Mary Galvin replaces Crawford as COS dean
Emma Borne | Tuesday, September 1, 2015
In the third grade, Dr. Mary Galvin said, she was told that she was not college material; last month, she succeeded Dr. Gregory Crawford as the William K. Warren Foundation Dean of the College of Science.
A chemistry major who spent her undergraduate career at Manhattanville College in Purchase, New York, Galvin said she tried graduate school for chemistry but left and decided to study polymers and materials science at the Massachusetts Institute of Technology (MIT). Though her interest in science began in high school, she said MIT cultivated her love for the subject, specifically for materials.
“It was … at MIT that I realized science was very interdisciplinary,” Galvin said. “It involved communicating with people, going to meetings. … I liked that aspect of science that people are unaware of. You really meet people from across the globe, and science unites you.”
Galvin said her favorite aspect of science is that it is open to everyone.
“I grew up very poor, one of seven children. My father had not finished ninth grade, but they wanted all of us to go to college, and we did,” Galvin said. “And science is an area that you can come from any background, and if you work hard and have talent, you can go really far in science. … There is a meritocracy in science that to me is very attractive.”
Galvin took at job at Bell Laboratories after MIT and stayed there for 14 years, she said. From there, she spent eight years developing a materials science department at the University of Delaware. She has also worked for Air Products and Chemicals, Inc., and the National Science Fund.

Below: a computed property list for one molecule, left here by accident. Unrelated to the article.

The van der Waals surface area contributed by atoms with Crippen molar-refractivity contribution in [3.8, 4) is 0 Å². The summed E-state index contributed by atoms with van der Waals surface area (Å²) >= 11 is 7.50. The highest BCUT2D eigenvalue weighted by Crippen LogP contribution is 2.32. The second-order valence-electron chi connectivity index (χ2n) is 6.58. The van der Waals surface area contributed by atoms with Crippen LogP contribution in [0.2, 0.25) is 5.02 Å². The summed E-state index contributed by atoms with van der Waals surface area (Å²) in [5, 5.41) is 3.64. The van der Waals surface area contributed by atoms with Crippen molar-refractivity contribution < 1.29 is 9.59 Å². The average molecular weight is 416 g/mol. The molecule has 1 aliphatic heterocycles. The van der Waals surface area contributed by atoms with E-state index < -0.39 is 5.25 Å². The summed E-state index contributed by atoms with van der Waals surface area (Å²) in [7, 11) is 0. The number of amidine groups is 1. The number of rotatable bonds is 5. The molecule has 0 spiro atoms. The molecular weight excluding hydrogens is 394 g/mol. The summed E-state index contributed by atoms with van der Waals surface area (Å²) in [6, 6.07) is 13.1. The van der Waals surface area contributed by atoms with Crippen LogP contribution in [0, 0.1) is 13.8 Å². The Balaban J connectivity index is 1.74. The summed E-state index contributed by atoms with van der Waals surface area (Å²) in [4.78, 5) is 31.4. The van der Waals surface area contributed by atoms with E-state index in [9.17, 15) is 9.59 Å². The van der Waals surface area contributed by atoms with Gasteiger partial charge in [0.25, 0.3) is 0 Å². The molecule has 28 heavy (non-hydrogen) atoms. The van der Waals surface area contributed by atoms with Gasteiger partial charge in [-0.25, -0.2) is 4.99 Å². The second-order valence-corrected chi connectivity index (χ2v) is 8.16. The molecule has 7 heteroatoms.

Galvin started the next phase of her career Aug. 17, as Dean of the College of Science at Notre Dame.
“This a special place,” Galvin said. “I was impressed with the University’s commitment to science and to engineering and to research and how that can enhance undergraduate education, how it can make a difference in solving many of the problems we face in society from health to energy to sustainability.”
Galvin said she believes she is a good fit for the dean position because she has dealt with different disciplines that fall under the College and that she hopes she can use the position to have a positive effect on students and faculty.
“Really what I want to do is work with the faculty, who are very talented, to allow them to reach the dreams that they and the administration have set for being a really top research university,” she said.